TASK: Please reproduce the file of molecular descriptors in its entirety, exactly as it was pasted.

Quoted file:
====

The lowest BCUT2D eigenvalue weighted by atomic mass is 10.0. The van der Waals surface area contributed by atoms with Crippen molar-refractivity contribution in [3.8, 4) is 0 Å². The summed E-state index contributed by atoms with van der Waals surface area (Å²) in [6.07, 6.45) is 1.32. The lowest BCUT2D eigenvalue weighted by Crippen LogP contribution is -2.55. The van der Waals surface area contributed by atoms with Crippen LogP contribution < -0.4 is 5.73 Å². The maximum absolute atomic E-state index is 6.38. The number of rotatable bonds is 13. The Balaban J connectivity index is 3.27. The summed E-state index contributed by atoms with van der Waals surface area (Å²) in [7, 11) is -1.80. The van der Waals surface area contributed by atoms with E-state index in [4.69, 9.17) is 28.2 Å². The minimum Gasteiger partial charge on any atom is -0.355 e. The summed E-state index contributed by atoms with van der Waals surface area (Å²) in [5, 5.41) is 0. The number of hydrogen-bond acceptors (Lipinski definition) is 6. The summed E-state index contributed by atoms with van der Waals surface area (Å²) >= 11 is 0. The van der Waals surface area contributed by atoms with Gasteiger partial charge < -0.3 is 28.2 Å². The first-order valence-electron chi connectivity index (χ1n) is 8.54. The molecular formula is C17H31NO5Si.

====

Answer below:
The lowest BCUT2D eigenvalue weighted by atomic mass is 10.0. The van der Waals surface area contributed by atoms with Crippen molar-refractivity contribution in [3.8, 4) is 0 Å². The summed E-state index contributed by atoms with van der Waals surface area (Å²) in [6.07, 6.45) is 1.32. The lowest BCUT2D eigenvalue weighted by Crippen LogP contribution is -2.55. The van der Waals surface area contributed by atoms with Crippen LogP contribution < -0.4 is 5.73 Å². The maximum absolute atomic E-state index is 6.38. The number of rotatable bonds is 13. The Balaban J connectivity index is 3.27. The summed E-state index contributed by atoms with van der Waals surface area (Å²) in [7, 11) is -1.80. The van der Waals surface area contributed by atoms with E-state index in [4.69, 9.17) is 28.2 Å². The minimum Gasteiger partial charge on any atom is -0.355 e. The summed E-state index contributed by atoms with van der Waals surface area (Å²) in [5, 5.41) is 0. The number of hydrogen-bond acceptors (Lipinski definition) is 6. The summed E-state index contributed by atoms with van der Waals surface area (Å²) >= 11 is 0. The van der Waals surface area contributed by atoms with Gasteiger partial charge < -0.3 is 28.2 Å². The first-order valence-electron chi connectivity index (χ1n) is 8.54. The molecular formula is C17H31NO5Si.